Additional Information
  • Test Layer: Threadpool
  • Stop ID: DIRTY_TRANSACTION_CONTEXT
  • Stop code: 700NAN
  • Severity: Error
  • One-time error: 
  • Error report: Break
  • Log to file: yes
  • Create backtrace: yes

This threadpool state has unbalanced CoInit and CoUnInit calls.

Probable cause

This stop is generated if call back function calls CoInit and CoUnInit unbalanced.

Information displayed by Application Verifier
  • Parameter 1 - Callback function.
  • Parameter 2 - Context.
  • Parameter 3 - Threadpool Object allocation stack trace, use dps to dump it.
  • Parameter 4 - Balanced Call counts.

Additional Information
  • Test Layer: Threadpool
  • Stop ID: DIRTY_COM_STATE
  • Stop code: 700NAN
  • Severity: Error
  • One-time error: 
  • Error report: Break
  • Log to file: yes
  • Create backtrace: yes

The parameters for the timer object are inconsistent. Period should be 0 when WT_EXECUTEONLYONCE is specified when creating the timer

Probable cause

This stop is generated if the period to signal the timer is not zero when the timer is set to signal only once with the WT_EXECUTEONLYONCE flag

Information displayed by Application Verifier
  • Parameter 1 - Period specified.
  • Parameter 2 - Flags specified.
  • Parameter 3 - Not Used.
  • Parameter 4 - Not Used.

Additional Information
  • Test Layer: Threadpool
  • Stop ID: INCONSISTENT_TIMER_PARAMS
  • Stop code: 700NAN
  • Severity: Error
  • One-time error: 
  • Error report: Break
  • Log to file: yes
  • Create backtrace: yes

The loader lock has been held by the threadpool thread within the callback.

Probable cause

This stop is generated if the loader lock is held within the callback and is not released when the thread is returned to the threadpool.

Information displayed by Application Verifier
  • Parameter 1 - Callback function.
  • Parameter 2 - Context.
  • Parameter 3 - Threadpool Object allocation stack trace, use dps to dump it.
  • Parameter 4 - Not Used.

Additional Information
  • Test Layer: Threadpool
  • Stop ID: LOADER_LOCK_HELD
  • Stop code: 700NAN
  • Severity: Error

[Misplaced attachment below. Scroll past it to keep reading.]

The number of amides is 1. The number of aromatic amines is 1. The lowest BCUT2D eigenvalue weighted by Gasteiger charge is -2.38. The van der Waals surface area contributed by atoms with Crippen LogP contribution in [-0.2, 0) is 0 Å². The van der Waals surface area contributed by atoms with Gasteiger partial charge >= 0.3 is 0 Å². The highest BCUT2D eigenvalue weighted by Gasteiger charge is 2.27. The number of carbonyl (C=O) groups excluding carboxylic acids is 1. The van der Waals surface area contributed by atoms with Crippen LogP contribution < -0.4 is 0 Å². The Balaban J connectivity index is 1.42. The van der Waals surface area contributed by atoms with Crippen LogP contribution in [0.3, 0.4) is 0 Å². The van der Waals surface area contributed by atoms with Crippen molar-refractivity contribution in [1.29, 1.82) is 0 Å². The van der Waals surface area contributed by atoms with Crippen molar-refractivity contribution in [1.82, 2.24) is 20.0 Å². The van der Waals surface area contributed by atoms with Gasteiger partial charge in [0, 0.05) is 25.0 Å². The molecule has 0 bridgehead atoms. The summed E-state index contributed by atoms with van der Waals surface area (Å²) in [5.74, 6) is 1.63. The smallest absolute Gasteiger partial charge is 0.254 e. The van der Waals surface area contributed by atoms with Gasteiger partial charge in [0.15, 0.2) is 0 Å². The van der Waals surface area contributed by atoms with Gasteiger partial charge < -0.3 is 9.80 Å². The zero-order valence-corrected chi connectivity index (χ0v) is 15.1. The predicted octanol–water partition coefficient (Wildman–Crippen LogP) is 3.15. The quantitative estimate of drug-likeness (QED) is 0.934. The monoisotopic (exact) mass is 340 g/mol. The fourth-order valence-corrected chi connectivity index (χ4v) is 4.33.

• One-time error: 
  • Error report: Break
  • Log to file: yes
  • Create backtrace: yes

The preferred language is set by the threadpool thread within the callback.

Probable cause

This stop is generated if the preferred language is set within the callback and is not cleared when the thread is returned to the threadpool.

Information displayed by Application Verifier
  • Parameter 1 - Callback function.
  • Parameter 2 - Context.
  • Parameter 3 - Threadpool Object allocation stack trace, use dps to dump it.
  • Parameter 4 - Not Used.

Additional Information
  • Test Layer: Threadpool
  • Stop ID: PREFERRED_LANGUAGES_SET
  • Stop code: 700NAN
  • Severity: Error
  • One-time error: 
  • Error report: Break
  • Log to file: yes
  • Create backtrace: yes

The background priority is set by the threadpool thread within the callback.

Probable cause

This stop is generated if the background priority is set within the callback and is not disabled when the thread is returned to the threadpool.

Information displayed by Application Verifier
  • Parameter 1 - Callback function.
  • Parameter 2 - Context.
  • Parameter 3 - Threadpool Object allocation stack trace, use dps to dump it.
  • Parameter 4 - Not Used.

Additional Information
  • Test Layer: Threadpool
  • Stop ID: BACKGROUND_PRIORITY_SET
  • Stop code: 700NAN
  • Severity: Error
  • One-time error: 
  • Error report: Break
  • Log to file: yes
  • Create backtrace: yes

TerminateThread() on a threadpool thread.

Probable cause

This stop is generated if TerminateThread is called on a threadpool thread. It's forbidden since it will make system unstable. It will cause resource leak, freeze or AV.

Information displayed by Application Verifier
  • Parameter 1 - Not Used.
  • Parameter 2 - Not Used.
  • Parameter 3 - Not Used.
  • Parameter 4 - Not Used.

Additional Information
  • Test Layer: Threadpool
  • Stop ID: ILLEGAL_THREAD_TERMINATION
  • Stop code: 700NAN
  • Severity: Error
  • One-time error: 
  • Error report: Break
  • Log to file: yes
  • Create backtrace: yes

See Also

Application Verifier - Stop Codes and Definitions

Application Verifier - Overview

Application Verifier - Features

Application Verifier - Testing Applications

Application Verifier - Tests within Application Verifier

Application Verifier - Debugging Application Verifier Stops

Application Verifier - Frequently Asked Questions